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Nikos SKALKOTTAS (1904-1949)
Concerto No. 3 for Piano and Ten Wind Instruments (1939) [65’50]
The Gnomes (1939) [14’13]
Geoffrey Douglas Madge (piano)
Caput Ensemble/Nikos Christodoulou
Recorded at Salurinn, Iceland, 6 Nov. 2002 (Concerto) and Reykjavik City Theatre, Iceland, 12 Nov. 2002 (Gnomes)
BIS CD 1364 [80’53]

 

BIS are certainly to be congratulated for letting us get to know the music of Skalkottas through this valuable series of recordings. Most, including the two works here, are world premieres on disc, and this particular issue is filled to capacity at nearly 81 minutes. Of course, quantity does not always equal quality, and though much of the Piano Concerto is well crafted and worth getting to know, I can’t help feeling that the composer may have tightened or revised aspects of the piece had he been fortunate enough to hear it performed.

It is said that it was one of his personal favourites, and though I can’t say what the others are like, this Third Concerto has structural problems, at least to my ears. It is basically a chamber work, along the lines of Stravinsky’s Piano Concerto or the Kammermusik No.4 for Piano by Hindemith. The problem, as can be seen from the above timing, is that the work is about twice (or nearly three times) the length of those models, and the material and scoring are virtually crushed under that weight. The first movement has clear echoes of Hindemith, with contrapuntal interplay between soloist and ensemble that is very neo-classical, yet it lasts over 20 minutes. There are ear-tickling textures, and some of the melodies lodge themselves in the mind, but it ultimately sounds like ‘composer’s music’, technically brilliant but a little soulless and note-spinning. Rather like his teacher Schoenberg, it is also a bit straight-faced and humourless, though there is never any doubting the skill with which it is worked out. Music like this needs a very strong personality in performance, and it’s good to report that these musicians (especially the pianist) do their best to make the notes and phrasing sparkle with as much character as possible.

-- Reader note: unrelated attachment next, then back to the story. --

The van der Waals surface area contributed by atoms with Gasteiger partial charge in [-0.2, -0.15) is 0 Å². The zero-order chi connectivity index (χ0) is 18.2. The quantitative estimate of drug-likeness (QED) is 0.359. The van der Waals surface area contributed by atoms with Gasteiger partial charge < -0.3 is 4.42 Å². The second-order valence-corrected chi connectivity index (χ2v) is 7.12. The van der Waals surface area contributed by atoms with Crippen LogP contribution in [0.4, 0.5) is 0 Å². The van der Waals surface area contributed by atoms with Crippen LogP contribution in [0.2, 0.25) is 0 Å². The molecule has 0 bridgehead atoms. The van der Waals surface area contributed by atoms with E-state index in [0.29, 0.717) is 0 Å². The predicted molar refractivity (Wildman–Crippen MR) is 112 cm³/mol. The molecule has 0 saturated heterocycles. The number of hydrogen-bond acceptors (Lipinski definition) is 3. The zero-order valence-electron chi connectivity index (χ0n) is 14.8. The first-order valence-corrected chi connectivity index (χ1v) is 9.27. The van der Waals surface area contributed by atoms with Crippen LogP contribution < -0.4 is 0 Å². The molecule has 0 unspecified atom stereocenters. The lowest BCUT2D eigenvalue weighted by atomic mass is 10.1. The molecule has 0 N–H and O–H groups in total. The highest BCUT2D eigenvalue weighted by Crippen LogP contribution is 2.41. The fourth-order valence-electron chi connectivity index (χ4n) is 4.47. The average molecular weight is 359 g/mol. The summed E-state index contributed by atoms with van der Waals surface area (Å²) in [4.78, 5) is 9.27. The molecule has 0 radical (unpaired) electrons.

The long (26-minute) slow movement could almost be a substantial composition in its own right. The long-breathed opening melody is certainly memorable, but again one gets the sense of a composer too much in love with the material to be ruthless about the formal indulgences. The finale is tighter, and also gives a better balance to the mix of piano and wind, emerging with a Prokofiev-like wit and irony. It is a real pity the composer wasn’t able to rethink the concerto, as its length and complexity are unlikely to gain it a foothold in the repertory.

The filler, a suite from the ballet The Gnomes, could not provide a bigger, or more welcome, contrast. Here one immediately recognises the Skalkottas of the Thirty-Six Greek Dances, and no less than 14 miniatures are packed into its 14-minute span, roughly a minute per piece (though one is as short as 24 seconds!). You may do a double-take, as I did, in recognition of some of the material, and sure enough, the excellent liner-note points out that only three of the items are original Skalkottas. The rest are orchestrations of short piano pieces by Bartόk and Stravinsky, a fitting tribute to two of his major influences. The whole work is a delight and vividly shows us the composer’s skill and lifelong interest in dance related forms – now this surely could get a place in the concert hall.

Having mentioned the liner-notes, it is worth adding that they are by the conductor himself, Nikos Christodoulou, and are a model of scholarly insight, though they may be a bit dense and technical for some. The recording is, as usual, superb.

Tony Haywood



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